Theresa May faces fresh pressure to exempt foreign students from official migration figures, with a potential backbench Tory revolt on the issue next week.
The Prime Minister has refused to back down over including students in migration figures in the face of calls from Tories for reform.
Former minister Anna Soubry said the majority of people did not believe foreign students should be included in the figures and insisted they were a "huge benefit" to the country.
Tory chairman of the Education Select Committee Neil Carmichael said universities were concerned about any possible restrictions on attracting overseas students.
The Independent reported that rebel Tories claim they have enough support to inflict a humiliating defeat on Mrs May in the Commons on Wednesday.
The issue will come to a head when MPs debate an amendment to the Higher Education and Research Bill passed by the House of Lords last month.
Mrs May reportedly faces opposition from around the Cabinet table on the issue, with around six ministers thought to back exempting people coming from overseas to study being excluded from the total.
Ms Soubry, a supporter of the Open Britain campaign, said: "International students are of huge benefit to our universities and colleges, and to our economy.
"When overseas students have completed their studies and return home, their goodwill towards our country often results in business deals as well as improved international relations and understanding.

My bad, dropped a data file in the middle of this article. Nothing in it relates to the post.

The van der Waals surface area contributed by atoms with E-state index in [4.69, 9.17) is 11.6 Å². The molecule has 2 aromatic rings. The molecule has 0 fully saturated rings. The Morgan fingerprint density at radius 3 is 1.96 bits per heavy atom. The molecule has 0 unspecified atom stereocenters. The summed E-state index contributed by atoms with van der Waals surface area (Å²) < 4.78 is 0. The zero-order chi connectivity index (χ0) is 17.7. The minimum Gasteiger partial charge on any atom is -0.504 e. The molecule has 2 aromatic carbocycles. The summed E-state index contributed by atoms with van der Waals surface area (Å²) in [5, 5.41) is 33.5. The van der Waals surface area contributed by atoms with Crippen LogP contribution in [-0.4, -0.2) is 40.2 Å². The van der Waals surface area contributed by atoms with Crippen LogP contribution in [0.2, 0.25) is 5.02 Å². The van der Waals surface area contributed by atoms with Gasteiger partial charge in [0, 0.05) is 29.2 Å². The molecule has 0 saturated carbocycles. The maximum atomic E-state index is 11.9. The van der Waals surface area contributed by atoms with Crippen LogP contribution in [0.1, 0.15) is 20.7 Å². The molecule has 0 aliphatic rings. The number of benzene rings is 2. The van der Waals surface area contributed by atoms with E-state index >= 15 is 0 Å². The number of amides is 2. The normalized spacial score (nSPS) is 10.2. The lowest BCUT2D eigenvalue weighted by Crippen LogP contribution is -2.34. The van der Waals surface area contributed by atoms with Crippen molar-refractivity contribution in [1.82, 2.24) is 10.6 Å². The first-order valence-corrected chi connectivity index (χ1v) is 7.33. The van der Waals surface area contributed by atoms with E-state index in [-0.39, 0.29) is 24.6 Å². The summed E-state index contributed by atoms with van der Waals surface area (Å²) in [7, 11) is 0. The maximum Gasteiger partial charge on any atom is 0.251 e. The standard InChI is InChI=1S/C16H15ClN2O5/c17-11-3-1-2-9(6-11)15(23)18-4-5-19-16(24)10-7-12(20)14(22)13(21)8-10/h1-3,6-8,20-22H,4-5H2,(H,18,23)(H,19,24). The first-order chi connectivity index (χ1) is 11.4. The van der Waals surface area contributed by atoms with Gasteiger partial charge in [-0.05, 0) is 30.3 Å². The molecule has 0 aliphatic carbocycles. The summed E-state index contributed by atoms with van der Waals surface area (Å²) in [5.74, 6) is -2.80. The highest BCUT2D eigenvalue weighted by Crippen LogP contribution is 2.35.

"The majority of people don't believe overseas students should be in our immigration statistics, and for good reason.
"The Government is showing welcome signs of pragmatism and common sense on immigration. I very much hope the Government will take international students out of the immigration figures."
Mr Carmichael said: "The Education Select Committee, which I chair, took copious evidence from universities on this issue, and I am in no doubt of the value they place on international students coming to study here in Britain.
"Higher education is an export industry for Britain which generates great value from international students, and no government should seek to make it harder for them to operate.
"The higher education sector has serious concerns about any possible restrictions on the ability of international students to come to the UK. I look forward to a healthy debate when this amendment comes to the House of Commons."
The Independent reported that Tory whips are trying to contain the revolt, pleading with the party's MPs not to "rock the boat now".
But rebels claim they can overturn the Government's majority of 17 and hope to force Mrs May to back down.
Excluding students could dramatically cut net migration totals and help the PM meet the Government's target of cutting numbers to the tens of thousands.
But speaking earlier this month Mrs May, a former home secretary, said: "Students are in the net migration figures because it is in the international definition of net migration and we abide by the same definition that is used by other countries around the world."